Despite ongoing efforts and changing perspectives, gender equity in surgical specialties has not yet been achieved and is not simply a problem of the past. Only in addressing deep-seated gender roles and actively creating opportunities for the representation of women and gender-diverse persons in surgery can surgeons in Canada accurately reflect the populations they serve.
I could feel my right lower leg starting to bend. And bend. And bend for an eternity before I finally hit the turf. Then, my only view through the bars of my helmet were the Friday night lights against the Friday night sky.
“Three, two, one … lift,” the circulating nurse directs as I raise the patient’s feet from the trauma table onto the recovery bed, gushing with the giddiness of getting to use my hands in a medical setting for the first time.
After our first week on clinical rotations, my third-year medical student colleagues laughed about the silly and awkward things that made their first days hard. Someone was shunned for bumping into the sterile field during their first operation. Someone else couldn’t figure out the scrub machines and was stuck mismatching for the day.
My interest in radiology began, as it does for many, with the thrill of coming to a solution based on imaging and some sparse words on a patient’s chief complaint. Reading radiologic scans is like learning a language — a code composed of axial and coronal views, enhancing and nonenhancing areas and anatomical landmarks. When you dive into the millimeter slices of a contrast CT and the defect snaps to your attention, you are hooked.
What happens after a nurse has gained valuable experience at the bedside and fine-tuned this skillset? Many find themselves exploring the idea of returning to school for an advanced degree, which is typically a master’s degree or doctorate in nursing. On the other hand, some choose to take a path less traveled — from nurse to physician.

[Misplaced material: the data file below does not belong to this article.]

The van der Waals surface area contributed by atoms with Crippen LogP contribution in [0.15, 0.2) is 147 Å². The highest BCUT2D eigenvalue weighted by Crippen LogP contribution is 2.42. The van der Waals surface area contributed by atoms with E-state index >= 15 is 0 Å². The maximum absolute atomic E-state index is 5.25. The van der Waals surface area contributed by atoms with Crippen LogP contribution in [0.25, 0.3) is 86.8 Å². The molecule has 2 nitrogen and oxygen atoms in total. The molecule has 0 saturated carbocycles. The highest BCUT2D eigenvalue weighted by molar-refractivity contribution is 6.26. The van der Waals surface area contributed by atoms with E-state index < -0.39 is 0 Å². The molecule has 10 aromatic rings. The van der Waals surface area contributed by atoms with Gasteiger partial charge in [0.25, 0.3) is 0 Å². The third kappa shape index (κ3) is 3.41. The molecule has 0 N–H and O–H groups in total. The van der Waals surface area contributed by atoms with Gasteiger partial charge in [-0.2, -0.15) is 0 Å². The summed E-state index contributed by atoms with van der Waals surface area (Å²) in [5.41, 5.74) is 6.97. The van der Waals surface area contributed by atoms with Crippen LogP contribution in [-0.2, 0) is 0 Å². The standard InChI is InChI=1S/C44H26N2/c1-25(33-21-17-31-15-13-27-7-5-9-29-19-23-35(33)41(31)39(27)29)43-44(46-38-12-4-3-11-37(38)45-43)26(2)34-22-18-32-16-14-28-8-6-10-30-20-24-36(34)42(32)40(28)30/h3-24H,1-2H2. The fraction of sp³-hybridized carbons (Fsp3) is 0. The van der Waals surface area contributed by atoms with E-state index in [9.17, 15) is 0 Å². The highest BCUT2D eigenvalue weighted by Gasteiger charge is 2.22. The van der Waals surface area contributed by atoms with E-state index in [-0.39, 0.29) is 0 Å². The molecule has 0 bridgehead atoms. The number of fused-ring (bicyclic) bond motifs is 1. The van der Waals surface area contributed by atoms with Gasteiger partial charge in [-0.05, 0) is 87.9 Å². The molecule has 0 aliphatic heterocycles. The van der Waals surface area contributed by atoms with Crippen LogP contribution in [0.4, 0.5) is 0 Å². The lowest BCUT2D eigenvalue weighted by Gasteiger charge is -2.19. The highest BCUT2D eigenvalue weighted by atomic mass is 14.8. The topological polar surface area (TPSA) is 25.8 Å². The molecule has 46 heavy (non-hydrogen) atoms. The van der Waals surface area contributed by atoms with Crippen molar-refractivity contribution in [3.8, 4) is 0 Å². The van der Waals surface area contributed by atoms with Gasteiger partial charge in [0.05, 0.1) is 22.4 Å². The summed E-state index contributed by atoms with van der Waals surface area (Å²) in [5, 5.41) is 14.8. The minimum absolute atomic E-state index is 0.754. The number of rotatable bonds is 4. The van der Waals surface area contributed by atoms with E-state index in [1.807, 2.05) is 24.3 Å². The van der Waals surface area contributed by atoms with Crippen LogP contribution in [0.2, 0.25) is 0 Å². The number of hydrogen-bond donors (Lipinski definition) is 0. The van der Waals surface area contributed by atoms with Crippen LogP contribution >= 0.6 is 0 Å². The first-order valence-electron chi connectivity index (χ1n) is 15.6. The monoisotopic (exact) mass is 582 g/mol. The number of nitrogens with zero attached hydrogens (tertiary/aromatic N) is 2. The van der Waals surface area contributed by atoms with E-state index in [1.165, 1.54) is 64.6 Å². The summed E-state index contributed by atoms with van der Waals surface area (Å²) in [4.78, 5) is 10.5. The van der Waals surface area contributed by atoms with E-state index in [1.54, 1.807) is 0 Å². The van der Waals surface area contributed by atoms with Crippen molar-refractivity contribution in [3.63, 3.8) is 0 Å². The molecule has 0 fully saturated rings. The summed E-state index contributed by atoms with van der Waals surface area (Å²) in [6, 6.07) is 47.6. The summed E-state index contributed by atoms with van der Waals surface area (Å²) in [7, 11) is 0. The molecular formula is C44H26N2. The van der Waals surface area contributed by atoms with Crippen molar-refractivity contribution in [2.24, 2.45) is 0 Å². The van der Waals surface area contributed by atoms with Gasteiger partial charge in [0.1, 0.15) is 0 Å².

As a fourth-year medical student from a new medical school who just finished interviewing for ophthalmology residency, I can credit much of my interview season experience to intentional career planning and preparation early on. The ultimate impact of the upcoming changes to the USMLE Step 1 to pass/fail is yet to be fully determined. However, in my perspective, this monumental shift in medical education will place a greater emphasis on the need for thoughtful career planning earlier in medical school.
Freud supposedly understood himself as a surgeon of the mind, dissecting his patients’ mental anatomy through the process of psychoanalysis. I found this comparison appealing, so when I started the psychiatry clerkship in my third year of medical school, I approached the interview in psychiatry as analogous to a surgical procedure — efficient, scripted, precise.
The Match process is an emotional roller coaster ride that feels like it lasts forever but also flies by. Being on the other side and looking back, I wanted to do my part and share my thoughts about how to stay grounded and sane during this time.
I was raised by two physicians who did not “differentiate” until well into their rotational year, and they did, as their generation tends to say, “just fine.” But the reality is that what was “just fine” for physicians-in-training even one generation ago is no longer as feasible.
It was exactly what I wanted — a stable salary, not having to be on-call and the ability to focus on the tasks that had made me passionate for medicine in the first place. More medical students should consider pursuing obstetrics hospitalist careers directly after residency, yet many are unaware that it’s even an option.
Wednesday morning, October 10, 2018. I was standing in an operating room, 2,500 km away from my home and my medical school, trying to recall the five layers of the scalp.